So, when November came around I was in a panic with four 10 page essays to write, no clue about what to do them on, and the stress of having to write most of them in Spanish. Its hard enough reading and understanding in Spanish, let alone writing 3,000 words! Due to a stroke of luck, unlike everyone else I knew, I had no final exams, just essays and presentations. This style of assessments does suit me better as I prefer assessments where I have time and don’t need to cram all my knowledge into my brain and then try to regurgitate it in 2 hours! However, unlike Manchester, where there are essay questions and specifications about what essays must include, here I was very much left to my own devices. I could  write about any topic in the sixteen weeks of lectures, the only specification was it had to be 10 pages long.

This was very scary, however after many hours in the library reading and researching, I decided on my topics. From Spiritual Art in a Huichol community of northern Mexico, to how development is affecting rural communities in Bangladesh, and the changes in Catholicism in young people in Mexico. I found all topics very interesting, however they were not related and I found it difficult having to switch from one to the other. However, this diversity is the beauty of Anthropology as one can study anything and everything in any part of culture, and it seems that this even more relevant in the Anthropology that I am studying in Mexico. I can only speak from my own experiences, however this academic freedom does seem only present in the Social Sciences and Humanities. Many of my friends who study Business and Economics had lots of exams and presentations, so this style is definitely not for everyone.

However, after I finished my many essays and spent many evenings in the library, I was very unsure of the grades I would receive. Everyone is graded out of ten, and to pass you need a 7.5. As an international student there is less pressure for me to get these high marks as my year abroad does not count towards my final degree at Manchester.  However, as I am a student who does try, to my surprise I managed to get between 9 and 10 in all of my modules, finishing the semester with an average of 9.6, a mark any student, national or international should be very happy with.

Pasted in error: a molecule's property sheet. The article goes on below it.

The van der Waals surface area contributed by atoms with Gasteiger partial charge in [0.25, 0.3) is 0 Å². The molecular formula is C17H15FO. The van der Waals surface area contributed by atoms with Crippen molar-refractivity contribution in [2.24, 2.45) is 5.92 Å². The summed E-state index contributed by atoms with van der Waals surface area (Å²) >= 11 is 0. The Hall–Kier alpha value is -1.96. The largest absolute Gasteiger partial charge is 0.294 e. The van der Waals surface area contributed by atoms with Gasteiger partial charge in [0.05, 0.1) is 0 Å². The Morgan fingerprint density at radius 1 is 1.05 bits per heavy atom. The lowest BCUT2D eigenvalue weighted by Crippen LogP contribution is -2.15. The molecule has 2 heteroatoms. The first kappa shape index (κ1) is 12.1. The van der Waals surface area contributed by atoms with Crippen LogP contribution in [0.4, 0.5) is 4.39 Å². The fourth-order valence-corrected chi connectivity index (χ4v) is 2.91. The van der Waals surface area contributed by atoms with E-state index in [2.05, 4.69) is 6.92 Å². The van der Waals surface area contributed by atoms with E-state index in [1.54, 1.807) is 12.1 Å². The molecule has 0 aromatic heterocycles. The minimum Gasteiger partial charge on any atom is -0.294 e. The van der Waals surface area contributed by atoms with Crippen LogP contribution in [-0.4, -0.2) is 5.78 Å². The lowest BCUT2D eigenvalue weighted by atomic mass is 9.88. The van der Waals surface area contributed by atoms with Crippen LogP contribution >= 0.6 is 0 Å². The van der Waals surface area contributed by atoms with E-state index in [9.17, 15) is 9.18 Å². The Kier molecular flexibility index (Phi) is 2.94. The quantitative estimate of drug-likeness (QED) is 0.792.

Yet I can safely say the level is much easier than Manchester. I am not sure if this is because it is a private university and therefore as the students already pay a lot of money to attend that the high qualifications are almost considered a right, or that the level is just much lower than I expected, but this difference really made me appreciate Manchester’s high academic expectations. When I tell my Mexican friends that at home a 60 is good and above 75 is almost unheard of, they seem to laugh and think I am a terrible student.  Nevertheless, the ways of qualifying and how we are taught to think independently and criticise what we know to be true is something which isn’t echoed in the Mexican education system. This makes me sad, as many of the students don’t  have the academic desire to want more and to find out more for themselves, they are just happy with what they get given. I feel this is not the same in all universities, but seems to be very prevalent at UDLAP, which is considered to be one of the best universities in Mexico.

As I had no exams, I was able to fully enjoy the months holiday we got in-between the first and second semester to really travel in Mexico. In the past month I have spent more than eighty hours on a bus, and God knows how many kilometers I have traveled, but it has been totally amazing. Some of the highlights are: exploring ruins and waterfalls in a jungle town called Palenque, spending Christmas on the beach and being able to spend time with all my friends from around the world who I have gotten to know during these past four months. It has been a blast, and now I still have two weeks holiday to go. I am meeting my dad tomorrow, who is coming to visit me to explore some of Mexico together before I start the second semester, which I am sure is going to be full of so many more adventures and stories to tell.

Here to an exciting 2015… and I am sorry for the lack of photos but here is a taste of my adventuring over the past few week!


andventure mexico